Why war is a man's game
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Interest in the evolutionary origins and drivers of warfare in ancient and contemporary small-scale human societies has greatly increased in the last decade, and has been particularly spurred by exciting archaeological discoveries that suggest our ancestors led more violent lives than previously documented. However, the striking observation that warfare is an almost-exclusively male activity remains unexplained. Three general hypotheses have been proposed, concerning greater male effectiveness in warfare, lower male costs, and patrilocality. But while each of these factors might explain why warfare is more common in men, they do not convincingly explain why women almost never participate. Here, we develop a mathematical model to formally assess these hypotheses. Surprisingly, we find that exclusively male warfare may evolve even in the absence of any such sex differences, though sex biases in these parameters can make this evolutionary outcome more likely. The qualitative observation that participation in warfare is almost exclusive to one sex is ultimately explained by the fundamentally sex-specific nature of Darwinian competition—in fitness terms, men compete with men and women with women. These results reveal a potentially key role for ancestral conditions in shaping our species' patterns of sexual division of labour and violence-related adaptations and behavioural disorders.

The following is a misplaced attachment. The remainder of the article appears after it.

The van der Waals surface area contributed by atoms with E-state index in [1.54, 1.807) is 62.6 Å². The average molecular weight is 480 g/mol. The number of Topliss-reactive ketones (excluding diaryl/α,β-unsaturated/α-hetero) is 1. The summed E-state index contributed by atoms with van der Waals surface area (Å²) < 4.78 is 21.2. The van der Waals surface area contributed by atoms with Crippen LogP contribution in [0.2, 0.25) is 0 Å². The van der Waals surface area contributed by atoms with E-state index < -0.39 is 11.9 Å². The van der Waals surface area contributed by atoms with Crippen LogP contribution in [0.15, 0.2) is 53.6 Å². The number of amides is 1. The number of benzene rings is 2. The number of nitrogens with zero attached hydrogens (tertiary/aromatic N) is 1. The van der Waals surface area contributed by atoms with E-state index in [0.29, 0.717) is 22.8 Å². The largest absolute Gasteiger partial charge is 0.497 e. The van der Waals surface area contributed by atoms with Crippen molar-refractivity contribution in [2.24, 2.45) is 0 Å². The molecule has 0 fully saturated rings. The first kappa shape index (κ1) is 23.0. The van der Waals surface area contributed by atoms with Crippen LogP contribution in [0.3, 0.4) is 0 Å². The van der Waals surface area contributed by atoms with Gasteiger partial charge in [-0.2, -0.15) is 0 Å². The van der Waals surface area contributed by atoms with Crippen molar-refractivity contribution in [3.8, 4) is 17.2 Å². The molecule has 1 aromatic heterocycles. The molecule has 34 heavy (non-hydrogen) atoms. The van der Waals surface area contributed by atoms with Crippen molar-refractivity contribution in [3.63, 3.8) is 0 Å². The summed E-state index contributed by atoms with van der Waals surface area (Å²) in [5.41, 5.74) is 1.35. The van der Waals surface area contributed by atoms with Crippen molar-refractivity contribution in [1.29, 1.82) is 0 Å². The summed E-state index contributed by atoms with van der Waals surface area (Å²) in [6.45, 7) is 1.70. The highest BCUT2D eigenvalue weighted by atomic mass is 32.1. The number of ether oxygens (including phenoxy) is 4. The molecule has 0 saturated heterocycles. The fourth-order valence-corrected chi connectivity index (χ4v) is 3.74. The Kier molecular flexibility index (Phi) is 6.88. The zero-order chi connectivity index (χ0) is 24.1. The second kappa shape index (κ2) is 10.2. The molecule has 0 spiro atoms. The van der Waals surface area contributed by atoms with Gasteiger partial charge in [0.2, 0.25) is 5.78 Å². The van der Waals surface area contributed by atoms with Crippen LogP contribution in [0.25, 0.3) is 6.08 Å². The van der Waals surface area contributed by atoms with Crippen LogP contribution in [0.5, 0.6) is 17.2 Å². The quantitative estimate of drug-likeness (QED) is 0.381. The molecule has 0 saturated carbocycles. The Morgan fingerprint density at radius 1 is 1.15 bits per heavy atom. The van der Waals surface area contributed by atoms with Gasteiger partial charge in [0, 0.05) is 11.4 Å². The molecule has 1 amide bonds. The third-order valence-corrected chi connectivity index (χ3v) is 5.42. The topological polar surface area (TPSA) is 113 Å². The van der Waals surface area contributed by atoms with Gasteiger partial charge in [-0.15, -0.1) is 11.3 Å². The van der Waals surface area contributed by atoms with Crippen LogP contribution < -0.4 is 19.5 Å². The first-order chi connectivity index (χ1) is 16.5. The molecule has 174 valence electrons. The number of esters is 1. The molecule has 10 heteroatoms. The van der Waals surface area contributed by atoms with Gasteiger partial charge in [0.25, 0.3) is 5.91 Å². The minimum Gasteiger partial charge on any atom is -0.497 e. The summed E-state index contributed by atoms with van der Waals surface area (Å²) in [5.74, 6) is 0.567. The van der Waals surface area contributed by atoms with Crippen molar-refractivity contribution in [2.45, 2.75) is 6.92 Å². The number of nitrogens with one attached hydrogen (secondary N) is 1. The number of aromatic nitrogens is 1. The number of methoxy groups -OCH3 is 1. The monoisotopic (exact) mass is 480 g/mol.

Micheletti , A J C , Ruxton , G D & Gardner , A 2018 , ' Why war is a man's game ' , Proceedings of the Royal Society B: Biological Sciences , vol. 285 , no. 1884 , 20180975 . https://doi.org/10.1098/rspb.2018.0975
Proceedings of the Royal Society B: Biological Sciences
Copyright © 2018 The Authors. Published by the Royal Society under the terms of the Creative Commons Attribution License http://creativecommons.org/licenses/by/4.0/, which permits unrestricted use, provided the original author and source are credited.
DescriptionA.J.C.M. is supported by a Ph.D. studentship from the School of Biology, University of St Andrews, and A.G. is supported by a Natural Environment Research Council Independent Research Fellowship (NE/K009524/1) and a European Research Council Consolidator Grant (771387).
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